When June 1st rolls around, Florida is faced with the start of hurricane season. This brings a flurry of preparation: getting the generators, making sure you know your evacuation route, and making sure your trees are hurricane-ready.
But did you know that hurricanes can also affect your allergies?
Hurricanes affect your allergies and asthma in three main ways:
The Wind and the Damp
While rain washes pollen out of the air and can offer some mild relief, that is very temporary. The storm that brings lots of wind will also kick around outdoor allergens, bringing more pollen and additionally will send wet mold spores into the air. This will severely affect those with mold allergies. Also, the damp from the rains will increase the levels of fungi, boosting the mold count. This can cause asthma symptoms such as wheezing, shortness of breath, and chest tightness in people who have asthma or are mold-allergic. This can lead to chronic lung illness and lung infections.
When a storm has caused a power outage, one of the top issues is air conditioning units. Not only do these keep the house cool, but they keep humidity low. When they are running, they filter and dehumidify the air. This prevents mold from growing and cuts down on the number of dust mites. Remove the air conditioning and these allergens can thrive.
After Effects of a Hurricane
After the storm, the extra water causes more growth of grasses and weeds. This will cause allergies to worsen for many. Additionally, the unsafe weather can also put a pause on services such as mowing and general yard maintenance, which will leave grasses and weeds to continue growing and release allergens.
How to Prevent Hurricane-Related Allergy and Asthma Reactions
Instructions for the management of your allergies and asthma are important to have in writing.
- A list of all your medical diagnoses including your food and medication allergies
- A list of your current daily and rescue medications including instructions on when and how to use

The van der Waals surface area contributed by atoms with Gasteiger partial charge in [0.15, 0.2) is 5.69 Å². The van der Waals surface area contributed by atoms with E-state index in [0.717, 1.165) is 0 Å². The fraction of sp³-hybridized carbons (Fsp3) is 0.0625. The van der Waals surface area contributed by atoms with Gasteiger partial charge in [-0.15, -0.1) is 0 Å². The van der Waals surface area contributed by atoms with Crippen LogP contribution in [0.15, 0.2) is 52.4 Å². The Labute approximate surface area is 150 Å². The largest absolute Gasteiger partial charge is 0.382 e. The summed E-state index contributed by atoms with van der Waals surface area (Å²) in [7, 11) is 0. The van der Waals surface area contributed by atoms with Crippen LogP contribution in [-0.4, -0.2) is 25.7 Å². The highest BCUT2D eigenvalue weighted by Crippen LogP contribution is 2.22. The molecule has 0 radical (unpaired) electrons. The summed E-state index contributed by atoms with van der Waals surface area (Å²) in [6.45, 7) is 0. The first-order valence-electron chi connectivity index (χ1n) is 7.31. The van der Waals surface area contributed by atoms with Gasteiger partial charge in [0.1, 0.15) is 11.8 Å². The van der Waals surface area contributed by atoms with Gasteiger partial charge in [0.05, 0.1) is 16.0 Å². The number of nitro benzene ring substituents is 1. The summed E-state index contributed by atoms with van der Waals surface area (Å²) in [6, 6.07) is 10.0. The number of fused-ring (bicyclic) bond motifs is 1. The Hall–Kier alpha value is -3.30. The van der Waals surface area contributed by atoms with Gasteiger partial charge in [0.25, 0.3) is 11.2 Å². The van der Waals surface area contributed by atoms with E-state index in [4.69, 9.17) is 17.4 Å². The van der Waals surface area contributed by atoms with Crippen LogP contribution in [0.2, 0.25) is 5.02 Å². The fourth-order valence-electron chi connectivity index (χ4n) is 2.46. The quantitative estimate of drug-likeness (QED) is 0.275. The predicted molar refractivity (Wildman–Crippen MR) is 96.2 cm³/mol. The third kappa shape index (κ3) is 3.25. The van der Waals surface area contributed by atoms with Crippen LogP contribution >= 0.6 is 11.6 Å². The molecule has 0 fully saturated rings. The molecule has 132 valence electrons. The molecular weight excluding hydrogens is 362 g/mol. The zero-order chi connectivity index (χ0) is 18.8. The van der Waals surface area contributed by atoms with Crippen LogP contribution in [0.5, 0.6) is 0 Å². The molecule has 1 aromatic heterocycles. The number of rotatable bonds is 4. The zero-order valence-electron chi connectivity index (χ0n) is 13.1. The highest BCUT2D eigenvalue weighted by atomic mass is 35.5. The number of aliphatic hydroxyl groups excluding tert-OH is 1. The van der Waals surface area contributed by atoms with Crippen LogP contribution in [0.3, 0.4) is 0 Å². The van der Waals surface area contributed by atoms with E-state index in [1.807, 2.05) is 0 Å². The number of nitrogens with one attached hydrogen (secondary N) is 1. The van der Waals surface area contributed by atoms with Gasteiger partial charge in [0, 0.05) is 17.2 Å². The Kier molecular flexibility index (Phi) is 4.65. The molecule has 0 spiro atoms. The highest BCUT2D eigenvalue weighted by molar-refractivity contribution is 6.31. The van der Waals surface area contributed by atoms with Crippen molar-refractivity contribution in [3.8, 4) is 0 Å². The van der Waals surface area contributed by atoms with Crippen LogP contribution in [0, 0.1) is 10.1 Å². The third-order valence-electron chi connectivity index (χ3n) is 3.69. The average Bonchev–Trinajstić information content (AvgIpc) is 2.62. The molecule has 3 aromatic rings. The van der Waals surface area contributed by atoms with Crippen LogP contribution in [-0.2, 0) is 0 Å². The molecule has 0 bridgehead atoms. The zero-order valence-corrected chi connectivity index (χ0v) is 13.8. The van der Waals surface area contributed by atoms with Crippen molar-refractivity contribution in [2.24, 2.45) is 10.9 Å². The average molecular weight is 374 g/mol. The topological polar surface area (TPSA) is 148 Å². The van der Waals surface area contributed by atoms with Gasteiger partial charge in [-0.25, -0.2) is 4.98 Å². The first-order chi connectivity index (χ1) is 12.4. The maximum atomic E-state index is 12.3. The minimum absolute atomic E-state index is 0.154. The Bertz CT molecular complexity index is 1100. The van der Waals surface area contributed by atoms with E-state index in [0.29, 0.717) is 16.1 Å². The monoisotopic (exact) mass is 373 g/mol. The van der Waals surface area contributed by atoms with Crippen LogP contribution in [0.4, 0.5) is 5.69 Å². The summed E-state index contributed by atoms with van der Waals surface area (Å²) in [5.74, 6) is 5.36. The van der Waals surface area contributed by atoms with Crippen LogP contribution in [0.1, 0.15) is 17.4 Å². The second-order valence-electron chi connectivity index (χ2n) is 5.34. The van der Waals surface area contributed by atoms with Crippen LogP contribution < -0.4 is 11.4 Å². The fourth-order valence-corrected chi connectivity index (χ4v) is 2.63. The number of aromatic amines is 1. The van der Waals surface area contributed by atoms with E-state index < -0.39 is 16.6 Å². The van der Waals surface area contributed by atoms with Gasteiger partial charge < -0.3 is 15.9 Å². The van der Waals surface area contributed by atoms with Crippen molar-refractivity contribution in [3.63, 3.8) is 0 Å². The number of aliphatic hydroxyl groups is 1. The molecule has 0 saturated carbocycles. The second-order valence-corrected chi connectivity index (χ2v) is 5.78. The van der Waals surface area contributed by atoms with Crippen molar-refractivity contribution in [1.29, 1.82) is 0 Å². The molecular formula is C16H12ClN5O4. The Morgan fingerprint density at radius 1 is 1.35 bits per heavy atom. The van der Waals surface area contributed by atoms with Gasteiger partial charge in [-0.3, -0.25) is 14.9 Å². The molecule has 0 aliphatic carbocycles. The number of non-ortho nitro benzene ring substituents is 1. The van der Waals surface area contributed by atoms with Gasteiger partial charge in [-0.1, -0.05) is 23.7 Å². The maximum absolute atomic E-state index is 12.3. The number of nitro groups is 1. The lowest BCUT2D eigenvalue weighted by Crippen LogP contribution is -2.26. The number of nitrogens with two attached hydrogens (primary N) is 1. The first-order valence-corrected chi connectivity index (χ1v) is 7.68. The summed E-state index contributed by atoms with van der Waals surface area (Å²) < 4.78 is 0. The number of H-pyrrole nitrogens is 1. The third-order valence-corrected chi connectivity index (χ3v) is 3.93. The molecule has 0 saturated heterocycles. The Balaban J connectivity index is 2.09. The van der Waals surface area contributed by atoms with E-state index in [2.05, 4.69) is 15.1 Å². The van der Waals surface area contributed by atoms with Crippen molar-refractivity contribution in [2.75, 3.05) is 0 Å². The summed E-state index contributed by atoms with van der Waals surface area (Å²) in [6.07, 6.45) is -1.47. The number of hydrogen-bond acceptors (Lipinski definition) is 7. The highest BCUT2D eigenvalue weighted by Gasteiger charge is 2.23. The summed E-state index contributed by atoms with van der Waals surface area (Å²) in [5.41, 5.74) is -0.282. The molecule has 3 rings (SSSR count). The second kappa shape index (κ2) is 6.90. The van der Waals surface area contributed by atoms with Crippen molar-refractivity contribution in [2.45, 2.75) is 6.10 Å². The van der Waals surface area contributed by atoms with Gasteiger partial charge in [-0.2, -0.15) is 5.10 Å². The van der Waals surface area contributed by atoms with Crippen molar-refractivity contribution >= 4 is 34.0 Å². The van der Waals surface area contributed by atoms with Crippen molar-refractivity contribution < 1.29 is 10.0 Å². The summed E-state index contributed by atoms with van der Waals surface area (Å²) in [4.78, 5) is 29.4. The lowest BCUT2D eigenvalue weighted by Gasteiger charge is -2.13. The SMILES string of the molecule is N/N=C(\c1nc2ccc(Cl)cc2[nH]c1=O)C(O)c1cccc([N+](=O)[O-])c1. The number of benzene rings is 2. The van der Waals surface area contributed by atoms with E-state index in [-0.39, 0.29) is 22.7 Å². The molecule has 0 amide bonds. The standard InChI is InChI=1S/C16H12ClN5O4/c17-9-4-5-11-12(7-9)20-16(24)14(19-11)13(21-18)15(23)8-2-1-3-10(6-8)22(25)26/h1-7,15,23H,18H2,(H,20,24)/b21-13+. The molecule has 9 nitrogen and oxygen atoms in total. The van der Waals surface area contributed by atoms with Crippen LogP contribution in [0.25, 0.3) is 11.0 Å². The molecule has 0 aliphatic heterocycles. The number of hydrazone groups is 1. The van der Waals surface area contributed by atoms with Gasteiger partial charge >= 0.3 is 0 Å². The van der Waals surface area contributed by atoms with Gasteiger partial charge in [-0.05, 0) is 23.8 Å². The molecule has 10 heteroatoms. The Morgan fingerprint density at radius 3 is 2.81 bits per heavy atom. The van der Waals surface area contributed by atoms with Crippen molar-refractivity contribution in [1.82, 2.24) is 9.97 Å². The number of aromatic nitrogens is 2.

- A copy of your insurance cards and healthcare provider contact information
- The address and phone numbers of your closest hospital, your primary care physician, and your allergist – ask for the best phone number in the event of a power outage as landline phones may not work
Prepare to be Without Power or Evacuate
Prepare a go-bag filled with the necessities to help with asthma or allergy relief.
- Enough daily and rescue medicine to last for two weeks
- Your doctor’s contact information
- A copy of your Allergy/Asthma instructions
- A portable battery-powered nebulizer (if you use one)
- A mask to wear for protection from mold and airborne allergens
- Your insurance cards
- A 2-pack of your prescribed epinephrine auto-injector
If prescribed, make sure you include:
- A peak flow meter
- A spacer for your inhaled medications
- A nebulizer for asthma meds
If you are heading to a shelter, consider these:
- If you are allergic to pets, make sure to choose a shelter in your county that does not allow animals
- Food Allergy patients should bring food to last at least two days
- Bring your nebulizer and medications, but be aware that most shelters have nebulizers available if required
Prepare for Storm Cleanup
When the hurricane ends, every item you need for cleanup is often sold out. Prepare yourself by purchasing and packing gloves and masks with your medicine. This helps afterward: if your home has been flooded or has water damage, there could be mold spores.